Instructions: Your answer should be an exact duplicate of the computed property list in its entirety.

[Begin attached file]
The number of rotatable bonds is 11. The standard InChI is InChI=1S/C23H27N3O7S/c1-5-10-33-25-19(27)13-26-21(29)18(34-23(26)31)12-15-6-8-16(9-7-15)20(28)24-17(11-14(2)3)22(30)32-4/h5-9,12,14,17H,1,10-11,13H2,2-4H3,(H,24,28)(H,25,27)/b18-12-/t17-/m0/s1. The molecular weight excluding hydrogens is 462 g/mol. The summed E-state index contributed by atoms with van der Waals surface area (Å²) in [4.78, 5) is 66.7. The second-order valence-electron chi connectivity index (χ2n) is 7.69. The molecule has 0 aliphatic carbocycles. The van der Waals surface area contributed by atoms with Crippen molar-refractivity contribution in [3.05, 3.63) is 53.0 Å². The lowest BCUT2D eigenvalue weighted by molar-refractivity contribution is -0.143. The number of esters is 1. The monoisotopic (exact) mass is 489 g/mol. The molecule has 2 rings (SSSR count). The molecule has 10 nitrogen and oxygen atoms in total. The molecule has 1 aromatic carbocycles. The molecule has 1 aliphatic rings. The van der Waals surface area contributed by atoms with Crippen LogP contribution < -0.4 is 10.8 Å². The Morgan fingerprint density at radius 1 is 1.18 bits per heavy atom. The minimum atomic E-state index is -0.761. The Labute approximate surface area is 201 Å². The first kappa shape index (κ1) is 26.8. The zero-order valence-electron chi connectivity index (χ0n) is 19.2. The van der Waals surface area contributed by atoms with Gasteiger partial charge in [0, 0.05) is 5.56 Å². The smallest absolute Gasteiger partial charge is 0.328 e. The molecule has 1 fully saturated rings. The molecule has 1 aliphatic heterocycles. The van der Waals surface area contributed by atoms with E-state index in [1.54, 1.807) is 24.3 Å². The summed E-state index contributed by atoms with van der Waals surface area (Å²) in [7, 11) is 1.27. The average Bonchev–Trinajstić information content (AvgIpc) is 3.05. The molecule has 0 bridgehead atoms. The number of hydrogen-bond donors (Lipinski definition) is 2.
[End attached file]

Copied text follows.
The number of rotatable bonds is 11. The standard InChI is InChI=1S/C23H27N3O7S/c1-5-10-33-25-19(27)13-26-21(29)18(34-23(26)31)12-15-6-8-16(9-7-15)20(28)24-17(11-14(2)3)22(30)32-4/h5-9,12,14,17H,1,10-11,13H2,2-4H3,(H,24,28)(H,25,27)/b18-12-/t17-/m0/s1. The molecular weight excluding hydrogens is 462 g/mol. The summed E-state index contributed by atoms with van der Waals surface area (Å²) in [4.78, 5) is 66.7. The second-order valence-electron chi connectivity index (χ2n) is 7.69. The molecule has 0 aliphatic carbocycles. The van der Waals surface area contributed by atoms with Crippen molar-refractivity contribution in [3.05, 3.63) is 53.0 Å². The lowest BCUT2D eigenvalue weighted by molar-refractivity contribution is -0.143. The number of esters is 1. The monoisotopic (exact) mass is 489 g/mol. The molecule has 2 rings (SSSR count). The molecule has 10 nitrogen and oxygen atoms in total. The molecule has 1 aromatic carbocycles. The molecule has 1 aliphatic rings. The van der Waals surface area contributed by atoms with Crippen LogP contribution < -0.4 is 10.8 Å². The Morgan fingerprint density at radius 1 is 1.18 bits per heavy atom. The minimum atomic E-state index is -0.761. The Labute approximate surface area is 201 Å². The first kappa shape index (κ1) is 26.8. The zero-order valence-electron chi connectivity index (χ0n) is 19.2. The van der Waals surface area contributed by atoms with Gasteiger partial charge in [0, 0.05) is 5.56 Å². The smallest absolute Gasteiger partial charge is 0.328 e. The molecule has 1 fully saturated rings. The molecule has 1 aliphatic heterocycles. The van der Waals surface area contributed by atoms with E-state index in [1.54, 1.807) is 24.3 Å². The summed E-state index contributed by atoms with van der Waals surface area (Å²) in [7, 11) is 1.27. The average Bonchev–Trinajstić information content (AvgIpc) is 3.05. The molecule has 0 bridgehead atoms. The number of hydrogen-bond donors (Lipinski definition) is 2.